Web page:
Recent Nor'easter was a storm of historic proportions, says climate scientist

February 12, 2013 in Earth / Earth Sciences

Last week's Nor'easter will go down in the record books as a once-in-a-lifetime event for residents across much of central New England, with record snowfall at locations from southern Connecticut to eastern Maine, says Michael Rawlins, manager of the Climate System Research Center at the University of Massachusetts Amherst.

Hartford's total of 22.8 inches ranks secondin the historical record, and the 28.2 inches recorded at Worcester is third. In Boston, the 24.9 inches reported by the (NWS) places the at fifth. No other previous snowstorm on record ranks within the top five at all of those locations. Record-keeping began in 1872 in Boston, 1892 at Worcester and 1905 in the Hartford area.

"This event will be remembered for the broad extent of fairly heavy across New England," says Rawlins. "Other snowstorms over the historical record have dropped over two feet across parts of New England. This storm did so from Long Island to Maine."
Among the five major NWS stations in Connecticut, Massachusetts and Rhode Island, only Providence did not record a top five snowfall. Further north, Portland, Maine set a record for a single storm with 31.9 inches, illustrating the wide reach of the system. Snowfalls of two feet or more were reported in Connecticut, Maine, Massachusetts, New Hampshire, New York, and Rhode Island.
Rawlins adds that this month's storm will rival, and in some ways surpass, several memorable past events. For example, the blizzard of February 5-7, 1978 produced a snowfall of 27.1 inches at Boston and 28.6 inches at Providence. The blizzard of 2003, also known as the Presidents' Day II storm, set the all-time record of 27.6 inches at Boston, while the April Fools' Day storm of 1997 was a comparable event for eastern Massachusetts. During that storm, 25.4 inches of snow fell at Boston and the current record of 33 inches was established at Worcester.
However, the 2003 blizzard had limited impact to the north. Heavy snows from the April Fools' Day storm were confined to eastern Massachusetts and neither storm places in the top 5 at either Providence or Hartford.
In this month's big blow, highest snowfall totals across New England fell in a band from south-central Connecticut through east-central Massachusetts and into southern Maine. Snowfall rates of several inches an hour were reported in association with an area of extreme instability in the atmosphere, says Rawlins. Observations from the NWS's Cooperative Observer Network captured the impressive snowfall totals.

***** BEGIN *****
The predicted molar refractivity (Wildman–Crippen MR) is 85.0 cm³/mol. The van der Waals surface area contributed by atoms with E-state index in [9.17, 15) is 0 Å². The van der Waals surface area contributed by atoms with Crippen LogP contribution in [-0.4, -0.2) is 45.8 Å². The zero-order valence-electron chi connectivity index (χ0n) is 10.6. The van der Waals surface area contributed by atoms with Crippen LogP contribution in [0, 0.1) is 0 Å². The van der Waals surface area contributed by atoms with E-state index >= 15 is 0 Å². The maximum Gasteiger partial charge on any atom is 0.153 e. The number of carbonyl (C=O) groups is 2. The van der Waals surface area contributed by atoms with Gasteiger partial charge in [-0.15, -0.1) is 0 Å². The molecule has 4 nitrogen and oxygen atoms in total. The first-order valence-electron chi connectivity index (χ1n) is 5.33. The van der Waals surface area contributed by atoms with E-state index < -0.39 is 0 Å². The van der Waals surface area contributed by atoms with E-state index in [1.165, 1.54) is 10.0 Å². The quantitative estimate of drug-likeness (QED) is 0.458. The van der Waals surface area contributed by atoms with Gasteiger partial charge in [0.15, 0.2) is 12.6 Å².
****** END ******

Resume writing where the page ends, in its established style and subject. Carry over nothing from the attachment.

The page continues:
In Bakersville, Conn., a cooperative observer recorded 28 inches, the most of any storm there since records began in 1948. An observer reported 30 inches in Bridgeport, the most since records began in 1947. Among Bay State stations, where records extend at least 50 years, Maynard received two feet, behind the 30 and 24.7 inches which fell during the Blizzard of 1978 and the April Fools' Day storm of 1997, respectively.
Amherst's official total of 16 inches last week is shy of the storm record of 20 inches set in February, 1898. The 19.2 inches reported in Walpole also falls shy of snowfall in the storms of 1978 and 1997.
In the Hartford area, the official record since 1905 represents a merging of NWS observations from Bradley International Airport with older Hartford-area records. While the weather service at the airport recorded 22.8 inches, higher totals were observed to the south near Hartford, where an unofficial report of 27 inches was made, says Rawlins.
He notes that NWS data are considered preliminary until final quality control checks are done at the National Climatic Data Center in Asheville, NC.

Provided by University of Massachusetts Amherst

"Recent Nor'easter was a storm of historic proportions, says climate scientist" February 12, 2013